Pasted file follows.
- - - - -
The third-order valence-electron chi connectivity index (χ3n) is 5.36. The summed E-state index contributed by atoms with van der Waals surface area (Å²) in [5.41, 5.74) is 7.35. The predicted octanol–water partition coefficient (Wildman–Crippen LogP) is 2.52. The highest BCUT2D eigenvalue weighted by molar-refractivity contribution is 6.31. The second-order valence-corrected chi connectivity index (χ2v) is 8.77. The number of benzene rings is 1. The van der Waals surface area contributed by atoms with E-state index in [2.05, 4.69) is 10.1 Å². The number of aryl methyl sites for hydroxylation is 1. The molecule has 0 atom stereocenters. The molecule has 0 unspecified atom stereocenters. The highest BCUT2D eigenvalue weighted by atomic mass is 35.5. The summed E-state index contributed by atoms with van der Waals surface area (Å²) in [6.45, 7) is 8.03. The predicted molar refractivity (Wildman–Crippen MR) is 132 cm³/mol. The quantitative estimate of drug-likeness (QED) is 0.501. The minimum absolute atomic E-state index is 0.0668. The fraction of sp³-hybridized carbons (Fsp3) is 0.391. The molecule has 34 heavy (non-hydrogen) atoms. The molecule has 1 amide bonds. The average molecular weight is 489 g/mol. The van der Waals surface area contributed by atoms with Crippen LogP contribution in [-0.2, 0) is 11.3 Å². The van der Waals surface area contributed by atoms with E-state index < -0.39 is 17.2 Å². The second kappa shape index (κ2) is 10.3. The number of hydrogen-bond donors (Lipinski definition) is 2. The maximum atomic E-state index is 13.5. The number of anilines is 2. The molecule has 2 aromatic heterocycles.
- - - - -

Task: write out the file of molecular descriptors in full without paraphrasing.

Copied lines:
The third-order valence-electron chi connectivity index (χ3n) is 5.36. The summed E-state index contributed by atoms with van der Waals surface area (Å²) in [5.41, 5.74) is 7.35. The predicted octanol–water partition coefficient (Wildman–Crippen LogP) is 2.52. The highest BCUT2D eigenvalue weighted by molar-refractivity contribution is 6.31. The second-order valence-corrected chi connectivity index (χ2v) is 8.77. The number of benzene rings is 1. The van der Waals surface area contributed by atoms with E-state index in [2.05, 4.69) is 10.1 Å². The number of aryl methyl sites for hydroxylation is 1. The molecule has 0 atom stereocenters. The molecule has 0 unspecified atom stereocenters. The highest BCUT2D eigenvalue weighted by atomic mass is 35.5. The summed E-state index contributed by atoms with van der Waals surface area (Å²) in [6.45, 7) is 8.03. The predicted molar refractivity (Wildman–Crippen MR) is 132 cm³/mol. The quantitative estimate of drug-likeness (QED) is 0.501. The minimum absolute atomic E-state index is 0.0668. The fraction of sp³-hybridized carbons (Fsp3) is 0.391. The molecule has 34 heavy (non-hydrogen) atoms. The molecule has 1 amide bonds. The average molecular weight is 489 g/mol. The van der Waals surface area contributed by atoms with Crippen LogP contribution in [-0.2, 0) is 11.3 Å². The van der Waals surface area contributed by atoms with E-state index < -0.39 is 17.2 Å². The second kappa shape index (κ2) is 10.3. The number of hydrogen-bond donors (Lipinski definition) is 2. The maximum atomic E-state index is 13.5. The number of anilines is 2. The molecule has 2 aromatic heterocycles.